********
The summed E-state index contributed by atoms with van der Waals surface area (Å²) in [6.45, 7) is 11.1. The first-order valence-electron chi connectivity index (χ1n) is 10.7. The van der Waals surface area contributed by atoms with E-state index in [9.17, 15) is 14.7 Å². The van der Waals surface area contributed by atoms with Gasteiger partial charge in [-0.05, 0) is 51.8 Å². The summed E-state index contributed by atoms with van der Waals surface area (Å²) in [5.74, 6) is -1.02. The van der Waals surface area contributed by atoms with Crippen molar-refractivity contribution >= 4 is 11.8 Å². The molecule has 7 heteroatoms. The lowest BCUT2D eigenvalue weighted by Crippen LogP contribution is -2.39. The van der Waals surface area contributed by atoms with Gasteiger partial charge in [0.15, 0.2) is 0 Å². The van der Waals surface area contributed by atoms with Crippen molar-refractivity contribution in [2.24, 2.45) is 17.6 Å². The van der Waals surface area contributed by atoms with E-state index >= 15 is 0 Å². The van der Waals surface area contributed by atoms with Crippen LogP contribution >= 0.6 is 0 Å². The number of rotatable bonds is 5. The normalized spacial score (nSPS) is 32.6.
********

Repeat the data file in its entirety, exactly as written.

The summed E-state index contributed by atoms with van der Waals surface area (Å²) in [6.45, 7) is 11.1. The first-order valence-electron chi connectivity index (χ1n) is 10.7. The van der Waals surface area contributed by atoms with E-state index in [9.17, 15) is 14.7 Å². The van der Waals surface area contributed by atoms with Gasteiger partial charge in [-0.05, 0) is 51.8 Å². The summed E-state index contributed by atoms with van der Waals surface area (Å²) in [5.74, 6) is -1.02. The van der Waals surface area contributed by atoms with Crippen molar-refractivity contribution >= 4 is 11.8 Å². The molecule has 7 heteroatoms. The lowest BCUT2D eigenvalue weighted by Crippen LogP contribution is -2.39. The van der Waals surface area contributed by atoms with Gasteiger partial charge in [0.15, 0.2) is 0 Å². The van der Waals surface area contributed by atoms with Crippen molar-refractivity contribution in [2.24, 2.45) is 17.6 Å². The van der Waals surface area contributed by atoms with E-state index >= 15 is 0 Å². The van der Waals surface area contributed by atoms with Crippen LogP contribution >= 0.6 is 0 Å². The number of rotatable bonds is 5. The normalized spacial score (nSPS) is 32.6.